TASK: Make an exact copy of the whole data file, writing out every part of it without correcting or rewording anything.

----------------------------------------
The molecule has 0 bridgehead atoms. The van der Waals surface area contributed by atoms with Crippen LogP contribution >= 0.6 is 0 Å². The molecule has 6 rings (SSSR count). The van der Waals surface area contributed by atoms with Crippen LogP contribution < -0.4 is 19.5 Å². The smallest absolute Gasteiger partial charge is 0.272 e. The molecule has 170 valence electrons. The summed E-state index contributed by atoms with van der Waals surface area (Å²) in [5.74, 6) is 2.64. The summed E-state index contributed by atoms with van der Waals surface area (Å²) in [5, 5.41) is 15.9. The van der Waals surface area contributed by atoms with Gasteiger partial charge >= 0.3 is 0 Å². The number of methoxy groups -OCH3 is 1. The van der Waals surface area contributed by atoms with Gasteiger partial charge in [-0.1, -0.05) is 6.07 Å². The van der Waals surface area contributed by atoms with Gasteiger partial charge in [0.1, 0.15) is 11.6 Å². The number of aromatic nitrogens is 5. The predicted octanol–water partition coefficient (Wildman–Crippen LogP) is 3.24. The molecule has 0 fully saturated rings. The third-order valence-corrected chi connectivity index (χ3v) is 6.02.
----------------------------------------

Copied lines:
The molecule has 0 bridgehead atoms. The van der Waals surface area contributed by atoms with Crippen LogP contribution >= 0.6 is 0 Å². The molecule has 6 rings (SSSR count). The van der Waals surface area contributed by atoms with Crippen LogP contribution < -0.4 is 19.5 Å². The smallest absolute Gasteiger partial charge is 0.272 e. The molecule has 170 valence electrons. The summed E-state index contributed by atoms with van der Waals surface area (Å²) in [5.74, 6) is 2.64. The summed E-state index contributed by atoms with van der Waals surface area (Å²) in [5, 5.41) is 15.9. The van der Waals surface area contributed by atoms with Gasteiger partial charge >= 0.3 is 0 Å². The number of methoxy groups -OCH3 is 1. The van der Waals surface area contributed by atoms with Gasteiger partial charge in [-0.1, -0.05) is 6.07 Å². The van der Waals surface area contributed by atoms with Gasteiger partial charge in [0.1, 0.15) is 11.6 Å². The number of aromatic nitrogens is 5. The predicted octanol–water partition coefficient (Wildman–Crippen LogP) is 3.24. The molecule has 0 fully saturated rings. The third-order valence-corrected chi connectivity index (χ3v) is 6.02.